The 2020s set to be a decisive economic decade for the UK
The 2020s will determine whether we have a chance to avoid irreversible damage to the climate. But for the UK this comes with other big challenges. His response will also determine what will happen to the welfare of his people. Dominic Cummings’ brutal testimony this week suggests that his leadership’s ability to deliver is in great doubt.
The Resolution Foundation and the Center for Economic Performance of the London School of Economics have just launched a major survey on The decisive decade of the United Kingdom. This is decisive, because the country must face the resumption of Covid-19, the after-effects of Brexit, an ongoing technological revolution and the transition to zero net greenhouse gas emissions. Moreover, it does so from a base of stagnant productivity, high inequality, rapid aging and high debt.
Only a frivolous person would assume this will work for sure. Remember: in 1987, Italians celebrated he sorasso, the year in which their nominal per capita incomes exceeded those of the United Kingdom. But today, after two decades of stagnant real incomes, Italy is far behind. Its gap with Germany widened further. Yet over the past decade UK productivity has also stagnated. If this is not reversed, a declining UK will lose not only its prestige, but also the ability to improve the standard of living of its people.
The report spells out in sobering detail the challenges and legacy. In the aftermath of Covid-19, for example, there was probably a permanent shock to retail, a particularly important provider of jobs for women. Regarding Brexit, the impact on trade with EU countries is already visible, with little chance that trade with the rest of the world will soon (if ever) compensate for these losses. As far as technology is concerned, we have to assume significant and continuous changes in the structure of employment and competitive pressures, with the disappearance of many companies. When it comes to the transition to net zero, the country needs to make huge investments long before the gains from lower operating costs become apparent.
Then there is the terrible legacy. The low rate of productivity growth reflects, among other things, low investment and slow adoption of new technologies. The report notes that “in 2017, the UK only installed 71 robots per 10,000 manufacturing employees, compared to 309 in Germany and 631 in Korea. Due mainly to weak productivity growth, real household income growth fell from 22% in the 2000s to just 9% in the 2010s. Again, inequality soared in the 1980s. and never reversed. Therefore, “the British Gini coefficient [a measure of inequality] is higher than in all EU countries except Bulgaria and the second highest in the G7 ”. The UK also exhibits exceptionally large regional inequalities in productivity, making the rather less unequal regional distribution of household income dependent on remittances from London, whose most competitive industry, services, has been happily sacrificed on the altar of Brexit.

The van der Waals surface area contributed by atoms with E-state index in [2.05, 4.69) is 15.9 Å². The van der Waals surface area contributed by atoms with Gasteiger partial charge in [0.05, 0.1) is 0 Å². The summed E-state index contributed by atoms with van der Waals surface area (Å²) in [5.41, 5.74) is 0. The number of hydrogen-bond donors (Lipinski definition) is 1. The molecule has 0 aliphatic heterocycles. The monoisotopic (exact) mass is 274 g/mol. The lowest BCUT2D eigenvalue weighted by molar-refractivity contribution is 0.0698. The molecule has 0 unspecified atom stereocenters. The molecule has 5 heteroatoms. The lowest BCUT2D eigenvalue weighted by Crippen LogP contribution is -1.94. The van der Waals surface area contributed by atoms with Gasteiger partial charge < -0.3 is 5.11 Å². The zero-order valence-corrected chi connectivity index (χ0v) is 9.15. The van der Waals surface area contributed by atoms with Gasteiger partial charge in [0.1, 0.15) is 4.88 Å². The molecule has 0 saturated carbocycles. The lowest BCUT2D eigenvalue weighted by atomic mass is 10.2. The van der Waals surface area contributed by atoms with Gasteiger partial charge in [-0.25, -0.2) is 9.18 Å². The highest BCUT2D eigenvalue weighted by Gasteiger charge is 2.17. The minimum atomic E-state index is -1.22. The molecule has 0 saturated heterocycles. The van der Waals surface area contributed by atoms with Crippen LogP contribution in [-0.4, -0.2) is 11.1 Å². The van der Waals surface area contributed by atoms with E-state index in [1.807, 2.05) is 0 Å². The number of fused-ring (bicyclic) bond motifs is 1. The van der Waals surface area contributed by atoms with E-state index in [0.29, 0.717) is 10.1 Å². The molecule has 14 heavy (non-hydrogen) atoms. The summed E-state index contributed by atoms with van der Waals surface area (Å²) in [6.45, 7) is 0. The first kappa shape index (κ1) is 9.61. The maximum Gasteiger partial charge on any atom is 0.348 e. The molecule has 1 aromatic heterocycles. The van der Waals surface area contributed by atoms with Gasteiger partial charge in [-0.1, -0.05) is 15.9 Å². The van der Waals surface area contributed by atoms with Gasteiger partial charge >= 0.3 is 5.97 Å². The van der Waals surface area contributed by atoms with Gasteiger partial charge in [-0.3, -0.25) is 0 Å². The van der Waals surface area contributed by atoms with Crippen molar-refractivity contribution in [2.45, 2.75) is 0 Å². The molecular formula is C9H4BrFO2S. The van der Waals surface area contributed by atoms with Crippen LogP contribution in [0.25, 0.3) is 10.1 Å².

In light of all this, the Prime Minister’s easy boosterism is a luxury the country simply cannot afford. What is needed instead is the “Tell the ruthless truthRecommended by Keynes to the then nascent IMF. As the report states, the UK has important strengths, including its language, top-notch universities, a strong scientific base and largely uncorrupted politics. The government has also already established a “plan for growth”Which has welcome elements, including somewhat higher public investments, a plan for lifelong learning, a focus on innovation and science and decarbonisation targets.
Yet the costs of Brexit or the obstacles to a wider spread of prosperity go unrecognized. There is no certainty that the necessary money will be spent on skills. There are also big holes in the decarbonization plan. Perhaps most importantly, instead of ideas on how to increase private investment, the Chancellor intends, after a brief period of generous investment allowances, to dramatically increase the tax on companies. This will reduce the already low investments. Yes, we will get “free ports”. But these will prove to be a zero-sum gimmick.
When we look back on Covid-19, we see a chain of blunders, partially redeemed by a flash of inspiration: the vaccination program. But a single inspiration will not guarantee the development of an economy in such difficult circumstances. This requires far-sighted policy development and resource mobilization by a competent political and administrative machine in a supportive relationship with a vibrant private sector. We need politics, not gestures, and respect for reality, not slogans. Is this feasible in the UK? Perhaps. Is it likely? No.